Botulinum toxin a for adolescents with persisting post-concussion headaches: a case series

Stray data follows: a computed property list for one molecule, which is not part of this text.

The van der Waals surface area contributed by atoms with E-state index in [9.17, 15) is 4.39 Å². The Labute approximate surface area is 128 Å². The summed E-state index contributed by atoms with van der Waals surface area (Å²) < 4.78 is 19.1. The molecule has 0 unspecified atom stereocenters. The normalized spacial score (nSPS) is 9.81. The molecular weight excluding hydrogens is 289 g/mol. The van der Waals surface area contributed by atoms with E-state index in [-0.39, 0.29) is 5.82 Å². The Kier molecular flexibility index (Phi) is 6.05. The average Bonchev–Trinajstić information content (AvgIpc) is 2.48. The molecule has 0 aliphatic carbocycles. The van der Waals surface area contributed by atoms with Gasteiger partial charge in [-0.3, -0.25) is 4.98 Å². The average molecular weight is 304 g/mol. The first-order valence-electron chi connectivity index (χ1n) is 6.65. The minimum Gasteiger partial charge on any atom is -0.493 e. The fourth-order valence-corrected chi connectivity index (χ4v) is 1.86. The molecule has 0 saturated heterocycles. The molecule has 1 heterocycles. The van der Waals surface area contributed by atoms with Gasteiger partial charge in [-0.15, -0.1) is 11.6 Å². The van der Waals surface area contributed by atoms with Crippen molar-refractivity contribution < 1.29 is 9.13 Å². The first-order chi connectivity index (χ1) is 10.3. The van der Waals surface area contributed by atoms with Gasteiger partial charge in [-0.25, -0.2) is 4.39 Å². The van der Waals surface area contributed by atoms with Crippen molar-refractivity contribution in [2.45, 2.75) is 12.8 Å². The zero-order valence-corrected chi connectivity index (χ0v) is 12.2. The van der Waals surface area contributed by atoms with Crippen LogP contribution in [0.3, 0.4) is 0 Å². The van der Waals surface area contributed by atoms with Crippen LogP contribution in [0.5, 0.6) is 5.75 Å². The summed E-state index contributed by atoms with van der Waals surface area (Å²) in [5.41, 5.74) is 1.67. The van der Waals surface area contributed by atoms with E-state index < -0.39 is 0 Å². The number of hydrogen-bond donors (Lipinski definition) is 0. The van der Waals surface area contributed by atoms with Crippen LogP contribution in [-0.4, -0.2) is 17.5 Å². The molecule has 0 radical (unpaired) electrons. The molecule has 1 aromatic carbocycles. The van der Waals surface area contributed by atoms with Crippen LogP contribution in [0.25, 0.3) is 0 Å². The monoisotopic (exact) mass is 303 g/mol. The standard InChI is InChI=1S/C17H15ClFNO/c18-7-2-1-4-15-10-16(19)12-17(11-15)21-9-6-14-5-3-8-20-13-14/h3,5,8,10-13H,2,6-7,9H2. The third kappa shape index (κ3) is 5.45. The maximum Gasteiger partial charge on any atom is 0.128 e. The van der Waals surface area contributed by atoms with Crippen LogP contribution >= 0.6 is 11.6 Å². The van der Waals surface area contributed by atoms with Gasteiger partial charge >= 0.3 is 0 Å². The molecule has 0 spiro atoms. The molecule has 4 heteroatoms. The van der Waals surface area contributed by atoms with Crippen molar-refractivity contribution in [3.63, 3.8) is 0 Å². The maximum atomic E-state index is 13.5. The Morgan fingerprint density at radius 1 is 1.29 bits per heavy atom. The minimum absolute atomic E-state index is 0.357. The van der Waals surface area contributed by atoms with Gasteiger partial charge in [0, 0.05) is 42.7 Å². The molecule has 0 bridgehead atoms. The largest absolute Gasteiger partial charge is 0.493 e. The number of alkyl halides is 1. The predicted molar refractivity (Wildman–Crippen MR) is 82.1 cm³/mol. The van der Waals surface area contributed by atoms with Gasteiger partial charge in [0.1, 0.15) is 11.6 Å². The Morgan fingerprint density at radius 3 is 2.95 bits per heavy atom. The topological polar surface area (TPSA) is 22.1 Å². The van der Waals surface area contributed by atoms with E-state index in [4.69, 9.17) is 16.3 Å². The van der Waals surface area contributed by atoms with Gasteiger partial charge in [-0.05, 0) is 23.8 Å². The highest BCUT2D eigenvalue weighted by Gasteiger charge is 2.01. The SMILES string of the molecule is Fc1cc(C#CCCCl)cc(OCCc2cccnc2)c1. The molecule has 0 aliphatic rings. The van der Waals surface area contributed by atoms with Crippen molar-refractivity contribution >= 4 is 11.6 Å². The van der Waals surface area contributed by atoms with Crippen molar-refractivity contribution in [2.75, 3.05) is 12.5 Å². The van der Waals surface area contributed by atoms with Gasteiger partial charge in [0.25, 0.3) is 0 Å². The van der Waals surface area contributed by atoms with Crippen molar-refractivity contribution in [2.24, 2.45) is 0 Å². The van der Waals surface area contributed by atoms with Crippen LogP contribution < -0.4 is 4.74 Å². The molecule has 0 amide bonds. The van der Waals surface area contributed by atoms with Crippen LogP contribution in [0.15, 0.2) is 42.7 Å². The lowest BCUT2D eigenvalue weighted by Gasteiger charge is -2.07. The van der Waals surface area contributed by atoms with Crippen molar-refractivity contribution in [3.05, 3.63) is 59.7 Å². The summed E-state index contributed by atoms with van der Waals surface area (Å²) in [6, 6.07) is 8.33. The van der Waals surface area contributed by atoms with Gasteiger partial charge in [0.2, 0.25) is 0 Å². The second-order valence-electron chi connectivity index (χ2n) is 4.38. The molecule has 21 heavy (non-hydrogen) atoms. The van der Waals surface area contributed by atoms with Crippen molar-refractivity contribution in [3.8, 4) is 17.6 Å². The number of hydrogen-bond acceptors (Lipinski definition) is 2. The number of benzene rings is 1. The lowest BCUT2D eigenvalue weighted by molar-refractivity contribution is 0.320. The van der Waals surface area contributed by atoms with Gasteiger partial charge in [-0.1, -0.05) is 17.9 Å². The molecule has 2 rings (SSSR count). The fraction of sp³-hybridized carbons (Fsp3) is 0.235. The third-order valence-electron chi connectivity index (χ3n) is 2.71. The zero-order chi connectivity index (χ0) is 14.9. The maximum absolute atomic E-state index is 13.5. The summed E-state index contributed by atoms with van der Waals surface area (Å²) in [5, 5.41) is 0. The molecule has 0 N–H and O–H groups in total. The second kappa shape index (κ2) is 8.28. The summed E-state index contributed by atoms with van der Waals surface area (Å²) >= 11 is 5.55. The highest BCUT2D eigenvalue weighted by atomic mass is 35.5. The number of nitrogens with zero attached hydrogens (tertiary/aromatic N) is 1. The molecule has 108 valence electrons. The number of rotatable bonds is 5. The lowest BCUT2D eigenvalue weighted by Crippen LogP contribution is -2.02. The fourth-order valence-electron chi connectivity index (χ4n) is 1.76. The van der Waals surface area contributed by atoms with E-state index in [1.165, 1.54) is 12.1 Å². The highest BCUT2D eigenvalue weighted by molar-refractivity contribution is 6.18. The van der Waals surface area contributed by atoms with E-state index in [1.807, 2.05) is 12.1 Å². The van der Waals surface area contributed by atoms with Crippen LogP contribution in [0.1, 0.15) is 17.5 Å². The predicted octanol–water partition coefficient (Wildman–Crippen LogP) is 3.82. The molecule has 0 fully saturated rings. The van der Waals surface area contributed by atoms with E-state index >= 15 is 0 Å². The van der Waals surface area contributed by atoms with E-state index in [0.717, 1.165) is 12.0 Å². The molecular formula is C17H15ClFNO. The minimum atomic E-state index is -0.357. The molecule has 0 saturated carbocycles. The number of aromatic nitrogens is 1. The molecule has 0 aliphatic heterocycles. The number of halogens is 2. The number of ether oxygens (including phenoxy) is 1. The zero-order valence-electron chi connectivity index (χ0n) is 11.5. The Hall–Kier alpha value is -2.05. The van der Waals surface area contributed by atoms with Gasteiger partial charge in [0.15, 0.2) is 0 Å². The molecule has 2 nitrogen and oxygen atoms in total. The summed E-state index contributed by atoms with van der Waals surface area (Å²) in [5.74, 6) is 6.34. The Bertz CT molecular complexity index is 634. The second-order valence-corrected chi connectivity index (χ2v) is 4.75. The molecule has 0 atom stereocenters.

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ObjectiveTo present safety and tolerability of treating persistent post-concussive headaches with botulinum toxin A (Botox) in adolescents.DesignRetrospective case series.SettingA tertiary rehabilitation hospital interdisciplinary outpatient concussion clinic for adolescents aged 12–18 years.ParticipantsSeven patients ages 15–18 with persistent post-concussion headaches.Interventions1. Comprehensive assessment by an interdisciplinary rehab team. 2. Establishing the diagnosis of chronic daily headache disorder with 15 headaches per month, 8 of them meeting pediatric migraine criteria. Headache treatment included neck exercises, physiotherapy, CBT, mindfulness, oral prophylactic and abortive migraine medications as well as Botox. Patients selected had prolonged debilitating headaches, had failed other treatment options, and/or had specific circumstances precluding use of other treatment options, were unable to attend school, tolerate daily activities. 3. Discussion of potential side effects of Botox, complications of injection, review of current literature evidence. Verbal consent obtained.Clinical monitoring of adverse events of injection, side effects of Botox, effect on daily activities and headaches.Main resultsThere were no adverse events related to the injection of Botox. Some patients experienced a transient flare up of headaches after injection. All patients reported that injections and post-injection side effects were tolerable. Reduction in headaches was variable.ConclusionsBased on this small clinical sample of adolescents with severe persistent post-concussion headaches, Botox appears to be a well-tolerated and safe treatment option. Prospective, RCT studies are required to confirm this preliminary clinical impression.Competing interestsNone.

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